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Michigan's working to cut prices for medicaid recipients

EDWARDSBURG, Mich – Michigan is becoming the second state to negotiate directly with drug companies in an effort to lower Medicaid drug costs.

Michigan is second only to Oklahoma to create a program that aims to lower costs by tying patient outcomes to prices.

“I think it’s a wonderful idea simply because the cost of drugs continues to be a problem in delivering care to patients, patients often times can’t afford their medications,” Michiana area Physician, Dr. Maureen Ziboh said. 

In announcing the program, the state of Michigan stated the state will “Experience more affordable prescription based treatment for Medicaid beneficiaries.” 

The states newly approved plan will also incentivize drug manufacturers to provide more effective medications and tie reimbursements to the drugs actually working. 

“So we basically agree with the drug companies on pre-determined outcomes that the drugs need to make and if they’re unable to meet those requirements then there are rebates that the drug company is responsible for paying,” Michigan Health and Human services Public Information Officer Bob Wheaton said. 

Currently the state of Michigan picks up the extra costs paying the rebates, the new program will switch the burden to the drug companies and Wheaton believes the penalty will help force changes.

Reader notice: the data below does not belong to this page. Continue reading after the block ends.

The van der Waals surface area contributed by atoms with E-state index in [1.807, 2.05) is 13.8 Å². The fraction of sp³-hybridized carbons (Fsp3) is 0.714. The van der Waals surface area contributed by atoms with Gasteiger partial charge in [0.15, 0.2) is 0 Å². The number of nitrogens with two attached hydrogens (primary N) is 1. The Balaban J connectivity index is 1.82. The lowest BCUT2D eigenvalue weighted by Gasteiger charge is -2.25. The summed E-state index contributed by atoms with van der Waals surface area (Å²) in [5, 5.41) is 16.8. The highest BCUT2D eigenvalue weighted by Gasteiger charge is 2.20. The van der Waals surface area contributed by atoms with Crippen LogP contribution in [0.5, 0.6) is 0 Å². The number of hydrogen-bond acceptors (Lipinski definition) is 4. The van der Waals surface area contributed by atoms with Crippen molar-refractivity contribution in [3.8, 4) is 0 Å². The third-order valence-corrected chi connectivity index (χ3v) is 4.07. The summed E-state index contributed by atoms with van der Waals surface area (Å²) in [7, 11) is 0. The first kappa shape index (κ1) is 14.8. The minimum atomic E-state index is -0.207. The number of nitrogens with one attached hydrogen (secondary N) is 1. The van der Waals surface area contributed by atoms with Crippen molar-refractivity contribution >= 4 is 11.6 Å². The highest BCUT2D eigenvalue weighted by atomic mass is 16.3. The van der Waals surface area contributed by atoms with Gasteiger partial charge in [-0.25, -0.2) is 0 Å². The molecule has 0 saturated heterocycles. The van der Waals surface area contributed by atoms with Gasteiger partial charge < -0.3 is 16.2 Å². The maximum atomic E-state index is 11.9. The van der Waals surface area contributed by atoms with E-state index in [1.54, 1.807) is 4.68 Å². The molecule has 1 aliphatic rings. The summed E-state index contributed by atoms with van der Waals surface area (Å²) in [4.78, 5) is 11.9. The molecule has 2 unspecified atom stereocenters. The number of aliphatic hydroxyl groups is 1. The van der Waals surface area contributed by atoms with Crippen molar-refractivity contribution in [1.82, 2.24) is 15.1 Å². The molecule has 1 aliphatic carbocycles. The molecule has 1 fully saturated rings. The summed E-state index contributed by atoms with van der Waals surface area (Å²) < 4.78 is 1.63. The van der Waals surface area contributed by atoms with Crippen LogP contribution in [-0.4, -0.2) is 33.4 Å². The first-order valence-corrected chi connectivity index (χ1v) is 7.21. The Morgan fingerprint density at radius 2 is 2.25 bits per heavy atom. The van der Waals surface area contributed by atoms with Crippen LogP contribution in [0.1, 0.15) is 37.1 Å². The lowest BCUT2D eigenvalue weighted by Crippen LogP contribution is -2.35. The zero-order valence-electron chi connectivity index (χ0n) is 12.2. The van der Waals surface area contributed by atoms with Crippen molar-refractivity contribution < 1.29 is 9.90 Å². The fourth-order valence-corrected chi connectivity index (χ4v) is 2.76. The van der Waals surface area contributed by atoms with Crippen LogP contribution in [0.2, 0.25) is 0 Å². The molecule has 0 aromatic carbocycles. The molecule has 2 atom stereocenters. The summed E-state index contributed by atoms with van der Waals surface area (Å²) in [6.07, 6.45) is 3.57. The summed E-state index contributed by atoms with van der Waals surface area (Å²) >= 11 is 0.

“This is a good incentive for the drug companies to provide effective medication that meet the needs of Medicaid patients and it’s a way of making the costs of these drugs more cost effective,” Wheaton said.  

Local Doctor, Dr. Maureen Ziboh says the program seems like it will help both Doctors and Medicaid recipients.

“I don’t really see any negatives because I think the patients will have more access to medication and it would take the bottleneck away from the offices from what we have to do every day to make sure patients are able to afford their medication,” Dr. Ziboh said 

The state of Michigan still has to negotiate with the pharmaceutical companies and assess in the future if the program saves money from the current approximately $17-billion Medicaid budget. 

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